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    Phillip Rowley - Alberta Stone

    The Alberta Stone


    This article features a video that's available for members only! Membership is free, Join Now!        Daiichi 1710 or 1720 #6-#10
    Thread:     MFC 8/0 or UTC 70, Brown
    Tail:          Brown Goose Biots
    Rib:           Fine Copper or Gold Wire
    Shellback: Brown Pheasant Tail
    Body:         Mustard Yellow Seal’s Fur or Arizona Simi Seal-Golden Yellow
      Brown Pheasant Tail (Left over remnants from shellback)
    Thorax:      Mustard Yellow Seal’s Fur or Arizona Simi Seal-Golden Yellow
    Legs:         Golden Brown Stretch Floss
    Head:        Gold Bead, Brass or Tungsten

    There are times when the "matching the hatch" philosophy is not working or perhaps even not recommended. Such was the case on the Harrison River, located 2 hours east of Vancouver. After scrambling down the base of the Highway #7 bridge that crosses the Harrison we were soon upon one of my favorite spots on this river. The boom sticks or dolphins adjacent to the northeast footing of the bridge. No sooner had my son Brandon and myself begun taking our first steps upstream towards French Creek when a familiar soft ring caught my eye, cutthroat. After studying the rise for a few minutes it was soon followed by a second. With no need for a long hike we spread ourselves along the muddy bank and began working our flies towards these fish. On about the second cast I felt a delicate almost non-confident pluck at my tied down minnow pattern. The tied down minnow design had made sense as there were abundant schools of small stickleback and chub fry milling about the shallows. Buoyed somewhat by the halfhearted take I continued to methodically work the water but with each cast I began to loose confidence in my choice of fly. It was time for a change.

    Besides an abundant baitfish population the Harrison also has a plentiful population of Golden Stones. The relatively large predaceous stonefly nymphs scurry amongst the deadfall remnants from years of logging operations. Turning over near shore logs often revealed a number of these mottled yellow and brown nymphs wedged into the cracks and crevices in a vain attempt to hide from view. Golden Stone nymphs are also common inhabitants throughout the main stem Fraser and should be considered as a primary pattern consideration for any serious Fraser Valley Cutthroat fly fisher.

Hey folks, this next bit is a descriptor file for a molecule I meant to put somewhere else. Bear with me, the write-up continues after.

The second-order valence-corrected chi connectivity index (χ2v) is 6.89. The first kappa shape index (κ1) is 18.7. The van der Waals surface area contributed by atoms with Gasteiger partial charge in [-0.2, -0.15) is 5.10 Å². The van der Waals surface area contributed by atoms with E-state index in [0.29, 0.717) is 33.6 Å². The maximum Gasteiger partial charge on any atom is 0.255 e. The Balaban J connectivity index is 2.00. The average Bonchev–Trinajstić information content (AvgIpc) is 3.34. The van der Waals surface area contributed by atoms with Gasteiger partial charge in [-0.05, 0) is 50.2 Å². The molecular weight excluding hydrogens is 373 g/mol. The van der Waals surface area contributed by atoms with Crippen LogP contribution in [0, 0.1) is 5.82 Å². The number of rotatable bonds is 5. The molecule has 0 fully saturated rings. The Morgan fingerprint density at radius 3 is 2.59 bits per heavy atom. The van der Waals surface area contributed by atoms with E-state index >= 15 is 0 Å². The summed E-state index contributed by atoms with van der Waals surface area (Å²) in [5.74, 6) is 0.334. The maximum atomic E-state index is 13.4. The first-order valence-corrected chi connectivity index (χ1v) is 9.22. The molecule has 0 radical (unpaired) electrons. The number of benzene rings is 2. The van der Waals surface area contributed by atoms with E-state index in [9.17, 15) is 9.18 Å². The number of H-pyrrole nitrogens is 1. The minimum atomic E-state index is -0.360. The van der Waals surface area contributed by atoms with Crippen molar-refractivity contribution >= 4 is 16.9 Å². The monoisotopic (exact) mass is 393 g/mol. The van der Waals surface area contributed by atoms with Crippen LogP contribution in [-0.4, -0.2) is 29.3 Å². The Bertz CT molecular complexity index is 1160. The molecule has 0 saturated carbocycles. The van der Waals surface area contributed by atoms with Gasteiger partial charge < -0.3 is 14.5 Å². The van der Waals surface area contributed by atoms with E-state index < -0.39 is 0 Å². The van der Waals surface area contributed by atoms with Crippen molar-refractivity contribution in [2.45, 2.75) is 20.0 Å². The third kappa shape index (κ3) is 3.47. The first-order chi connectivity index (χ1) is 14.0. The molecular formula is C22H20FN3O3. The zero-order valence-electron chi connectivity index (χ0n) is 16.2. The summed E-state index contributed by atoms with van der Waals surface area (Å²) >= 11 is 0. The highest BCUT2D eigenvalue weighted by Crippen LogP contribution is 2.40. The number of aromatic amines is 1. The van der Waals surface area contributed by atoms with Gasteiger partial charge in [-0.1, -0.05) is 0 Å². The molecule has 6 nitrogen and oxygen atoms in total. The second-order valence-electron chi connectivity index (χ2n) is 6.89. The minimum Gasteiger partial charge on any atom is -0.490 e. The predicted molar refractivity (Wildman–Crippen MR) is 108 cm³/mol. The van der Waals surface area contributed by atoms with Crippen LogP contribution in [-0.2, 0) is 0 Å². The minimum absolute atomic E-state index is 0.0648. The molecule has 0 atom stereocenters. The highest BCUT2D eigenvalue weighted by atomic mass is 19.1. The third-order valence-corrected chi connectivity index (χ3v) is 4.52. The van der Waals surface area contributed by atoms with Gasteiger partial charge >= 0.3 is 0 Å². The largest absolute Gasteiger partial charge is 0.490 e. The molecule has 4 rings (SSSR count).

Assessing my fly box my eyes fell upon a recent addition to its ranks, the Alberta Stone. I first saw this pattern in a recent edition of Northwest Fly Fishing. Noted Alberta author Jim McLennan had provided an interesting article on Alberta’s Oldman River and his Alberta Stone was the featured pattern. I immediately liked the simplicity of his design along with its creative use of Super Floss for the legs. So when it came time to restock my Cutthroat box it only made sense to add a compliment of Alberta Stones. Not being one to let well enough alone I had to make a few modifications based upon my own personal preferences and material availability. First of all the pattern just begged for a gold bead for added attraction and weight. I substituted the mottled turkey shellback and wingcase for one of brown pheasant tail, simply because it was within easy reach on my fly bench. The yellow Antron dubbing was also replaced with mustard yellow seal’s fur and when used in conjunction with the brown tying thread created a golden brown hue common to the nymphs I have observed. Finally I swapped the yellow Super Floss legs for golden brown Super Floss, again feeling that they better complimented the overall color scheme I was after.

    Within a few casts of knotting on a number eight Alberta Stone my cast was interrupted mid swing by an aggressive jolt of a late December Cutthroat. This success carried on for the balance of the morning as I caught and released three more Cutthroat. Our strategy was simple, look for active rising fish and every time I drifted or stripped the Alberta Stone through their ranks I was rewarded with a confident take. I guess it pays sometimes break ranks and dare to be different.

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